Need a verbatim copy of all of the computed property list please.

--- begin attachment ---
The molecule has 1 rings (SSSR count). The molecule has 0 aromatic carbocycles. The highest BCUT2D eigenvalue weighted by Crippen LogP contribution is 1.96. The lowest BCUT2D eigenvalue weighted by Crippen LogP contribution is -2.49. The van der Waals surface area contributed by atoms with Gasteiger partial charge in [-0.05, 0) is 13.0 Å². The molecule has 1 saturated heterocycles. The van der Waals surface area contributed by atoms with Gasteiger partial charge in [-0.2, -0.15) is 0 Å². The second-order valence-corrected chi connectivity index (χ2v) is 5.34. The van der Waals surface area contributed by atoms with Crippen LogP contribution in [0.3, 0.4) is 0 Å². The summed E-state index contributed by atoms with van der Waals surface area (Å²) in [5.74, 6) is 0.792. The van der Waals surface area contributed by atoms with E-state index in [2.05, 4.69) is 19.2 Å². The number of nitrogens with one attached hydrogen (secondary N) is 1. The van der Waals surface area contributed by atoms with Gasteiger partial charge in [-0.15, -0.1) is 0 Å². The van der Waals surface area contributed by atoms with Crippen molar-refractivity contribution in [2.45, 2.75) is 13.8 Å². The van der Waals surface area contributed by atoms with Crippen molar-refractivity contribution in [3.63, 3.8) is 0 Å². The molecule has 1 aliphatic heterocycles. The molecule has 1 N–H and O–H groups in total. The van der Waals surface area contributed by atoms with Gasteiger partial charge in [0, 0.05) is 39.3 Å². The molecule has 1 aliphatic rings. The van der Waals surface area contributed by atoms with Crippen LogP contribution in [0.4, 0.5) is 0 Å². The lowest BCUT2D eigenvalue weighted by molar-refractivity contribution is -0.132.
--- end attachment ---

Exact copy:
The molecule has 1 rings (SSSR count). The molecule has 0 aromatic carbocycles. The highest BCUT2D eigenvalue weighted by Crippen LogP contribution is 1.96. The lowest BCUT2D eigenvalue weighted by Crippen LogP contribution is -2.49. The van der Waals surface area contributed by atoms with Gasteiger partial charge in [-0.05, 0) is 13.0 Å². The molecule has 1 saturated heterocycles. The van der Waals surface area contributed by atoms with Gasteiger partial charge in [-0.2, -0.15) is 0 Å². The second-order valence-corrected chi connectivity index (χ2v) is 5.34. The van der Waals surface area contributed by atoms with Crippen LogP contribution in [0.3, 0.4) is 0 Å². The summed E-state index contributed by atoms with van der Waals surface area (Å²) in [5.74, 6) is 0.792. The van der Waals surface area contributed by atoms with E-state index in [2.05, 4.69) is 19.2 Å². The number of nitrogens with one attached hydrogen (secondary N) is 1. The van der Waals surface area contributed by atoms with Gasteiger partial charge in [-0.15, -0.1) is 0 Å². The van der Waals surface area contributed by atoms with Crippen molar-refractivity contribution in [2.45, 2.75) is 13.8 Å². The van der Waals surface area contributed by atoms with Crippen molar-refractivity contribution in [3.63, 3.8) is 0 Å². The molecule has 1 aliphatic heterocycles. The molecule has 1 N–H and O–H groups in total. The van der Waals surface area contributed by atoms with Gasteiger partial charge in [0, 0.05) is 39.3 Å². The molecule has 1 aliphatic rings. The van der Waals surface area contributed by atoms with Crippen LogP contribution in [0.4, 0.5) is 0 Å². The lowest BCUT2D eigenvalue weighted by molar-refractivity contribution is -0.132.